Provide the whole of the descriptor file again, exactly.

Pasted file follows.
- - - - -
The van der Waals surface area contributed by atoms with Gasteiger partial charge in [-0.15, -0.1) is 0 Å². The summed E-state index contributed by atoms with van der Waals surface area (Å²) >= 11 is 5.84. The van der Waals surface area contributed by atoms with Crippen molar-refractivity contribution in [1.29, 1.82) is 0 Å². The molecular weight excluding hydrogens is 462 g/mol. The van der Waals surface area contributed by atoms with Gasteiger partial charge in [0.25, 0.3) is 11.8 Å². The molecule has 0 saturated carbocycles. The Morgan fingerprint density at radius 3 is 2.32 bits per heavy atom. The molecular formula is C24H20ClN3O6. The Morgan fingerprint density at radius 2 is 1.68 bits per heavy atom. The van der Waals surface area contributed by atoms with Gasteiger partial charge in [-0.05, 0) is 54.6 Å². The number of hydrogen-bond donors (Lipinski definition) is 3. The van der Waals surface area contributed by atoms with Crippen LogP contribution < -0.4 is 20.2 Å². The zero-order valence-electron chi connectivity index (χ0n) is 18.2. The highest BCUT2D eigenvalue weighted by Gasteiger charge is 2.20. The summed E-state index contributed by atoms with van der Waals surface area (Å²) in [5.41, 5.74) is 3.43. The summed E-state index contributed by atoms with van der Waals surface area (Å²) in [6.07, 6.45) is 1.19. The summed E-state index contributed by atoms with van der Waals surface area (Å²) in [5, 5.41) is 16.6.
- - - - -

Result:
The van der Waals surface area contributed by atoms with Gasteiger partial charge in [-0.15, -0.1) is 0 Å². The summed E-state index contributed by atoms with van der Waals surface area (Å²) >= 11 is 5.84. The van der Waals surface area contributed by atoms with Crippen molar-refractivity contribution in [1.29, 1.82) is 0 Å². The molecular weight excluding hydrogens is 462 g/mol. The van der Waals surface area contributed by atoms with Gasteiger partial charge in [0.25, 0.3) is 11.8 Å². The molecule has 0 saturated carbocycles. The Morgan fingerprint density at radius 3 is 2.32 bits per heavy atom. The molecular formula is C24H20ClN3O6. The Morgan fingerprint density at radius 2 is 1.68 bits per heavy atom. The van der Waals surface area contributed by atoms with Gasteiger partial charge in [-0.05, 0) is 54.6 Å². The number of hydrogen-bond donors (Lipinski definition) is 3. The van der Waals surface area contributed by atoms with Crippen LogP contribution < -0.4 is 20.2 Å². The zero-order valence-electron chi connectivity index (χ0n) is 18.2. The highest BCUT2D eigenvalue weighted by Gasteiger charge is 2.20. The summed E-state index contributed by atoms with van der Waals surface area (Å²) in [5.41, 5.74) is 3.43. The summed E-state index contributed by atoms with van der Waals surface area (Å²) in [6.07, 6.45) is 1.19. The summed E-state index contributed by atoms with van der Waals surface area (Å²) in [5, 5.41) is 16.6.